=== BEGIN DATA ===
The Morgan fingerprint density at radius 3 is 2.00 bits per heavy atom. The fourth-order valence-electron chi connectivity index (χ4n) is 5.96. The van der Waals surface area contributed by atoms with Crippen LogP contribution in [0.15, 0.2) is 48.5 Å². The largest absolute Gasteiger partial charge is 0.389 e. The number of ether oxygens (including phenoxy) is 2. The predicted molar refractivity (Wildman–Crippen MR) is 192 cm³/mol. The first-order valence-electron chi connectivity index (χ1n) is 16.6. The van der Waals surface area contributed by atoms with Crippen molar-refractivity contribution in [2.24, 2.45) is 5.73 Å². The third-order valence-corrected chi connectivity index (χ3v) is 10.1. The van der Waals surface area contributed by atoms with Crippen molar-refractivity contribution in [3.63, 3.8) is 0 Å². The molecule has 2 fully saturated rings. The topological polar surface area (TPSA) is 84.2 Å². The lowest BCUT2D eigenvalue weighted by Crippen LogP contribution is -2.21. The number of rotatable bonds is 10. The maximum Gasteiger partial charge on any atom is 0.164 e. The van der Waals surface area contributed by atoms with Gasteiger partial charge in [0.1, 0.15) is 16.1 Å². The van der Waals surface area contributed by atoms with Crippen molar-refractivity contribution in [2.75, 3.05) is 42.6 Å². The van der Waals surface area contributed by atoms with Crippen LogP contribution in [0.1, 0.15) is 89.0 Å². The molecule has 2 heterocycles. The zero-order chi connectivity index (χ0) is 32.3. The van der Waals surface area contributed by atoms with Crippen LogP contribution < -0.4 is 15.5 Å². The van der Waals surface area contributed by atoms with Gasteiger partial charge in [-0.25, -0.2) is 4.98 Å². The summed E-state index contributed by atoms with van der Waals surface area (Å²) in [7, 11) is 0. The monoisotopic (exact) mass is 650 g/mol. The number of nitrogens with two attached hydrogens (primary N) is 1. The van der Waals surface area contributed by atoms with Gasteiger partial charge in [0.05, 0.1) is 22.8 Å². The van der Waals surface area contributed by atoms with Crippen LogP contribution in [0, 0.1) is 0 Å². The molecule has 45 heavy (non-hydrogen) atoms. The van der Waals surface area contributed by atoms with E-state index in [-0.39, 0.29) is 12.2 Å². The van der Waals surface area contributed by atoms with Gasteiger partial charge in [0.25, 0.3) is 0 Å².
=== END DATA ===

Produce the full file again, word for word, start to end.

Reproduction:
The Morgan fingerprint density at radius 3 is 2.00 bits per heavy atom. The fourth-order valence-electron chi connectivity index (χ4n) is 5.96. The van der Waals surface area contributed by atoms with Crippen LogP contribution in [0.15, 0.2) is 48.5 Å². The largest absolute Gasteiger partial charge is 0.389 e. The number of ether oxygens (including phenoxy) is 2. The predicted molar refractivity (Wildman–Crippen MR) is 192 cm³/mol. The first-order valence-electron chi connectivity index (χ1n) is 16.6. The van der Waals surface area contributed by atoms with Crippen molar-refractivity contribution in [2.24, 2.45) is 5.73 Å². The third-order valence-corrected chi connectivity index (χ3v) is 10.1. The van der Waals surface area contributed by atoms with Crippen molar-refractivity contribution in [3.63, 3.8) is 0 Å². The molecule has 2 fully saturated rings. The topological polar surface area (TPSA) is 84.2 Å². The lowest BCUT2D eigenvalue weighted by Crippen LogP contribution is -2.21. The number of rotatable bonds is 10. The maximum Gasteiger partial charge on any atom is 0.164 e. The van der Waals surface area contributed by atoms with Gasteiger partial charge in [0.1, 0.15) is 16.1 Å². The van der Waals surface area contributed by atoms with Crippen molar-refractivity contribution in [2.75, 3.05) is 42.6 Å². The van der Waals surface area contributed by atoms with Crippen LogP contribution in [0.1, 0.15) is 89.0 Å². The molecule has 2 heterocycles. The zero-order chi connectivity index (χ0) is 32.3. The van der Waals surface area contributed by atoms with Crippen LogP contribution < -0.4 is 15.5 Å². The van der Waals surface area contributed by atoms with Gasteiger partial charge in [-0.25, -0.2) is 4.98 Å². The summed E-state index contributed by atoms with van der Waals surface area (Å²) in [7, 11) is 0. The monoisotopic (exact) mass is 650 g/mol. The number of nitrogens with two attached hydrogens (primary N) is 1. The van der Waals surface area contributed by atoms with Gasteiger partial charge in [0.05, 0.1) is 22.8 Å². The van der Waals surface area contributed by atoms with Crippen LogP contribution in [0, 0.1) is 0 Å². The molecule has 45 heavy (non-hydrogen) atoms. The van der Waals surface area contributed by atoms with E-state index in [-0.39, 0.29) is 12.2 Å². The van der Waals surface area contributed by atoms with Gasteiger partial charge in [0.25, 0.3) is 0 Å².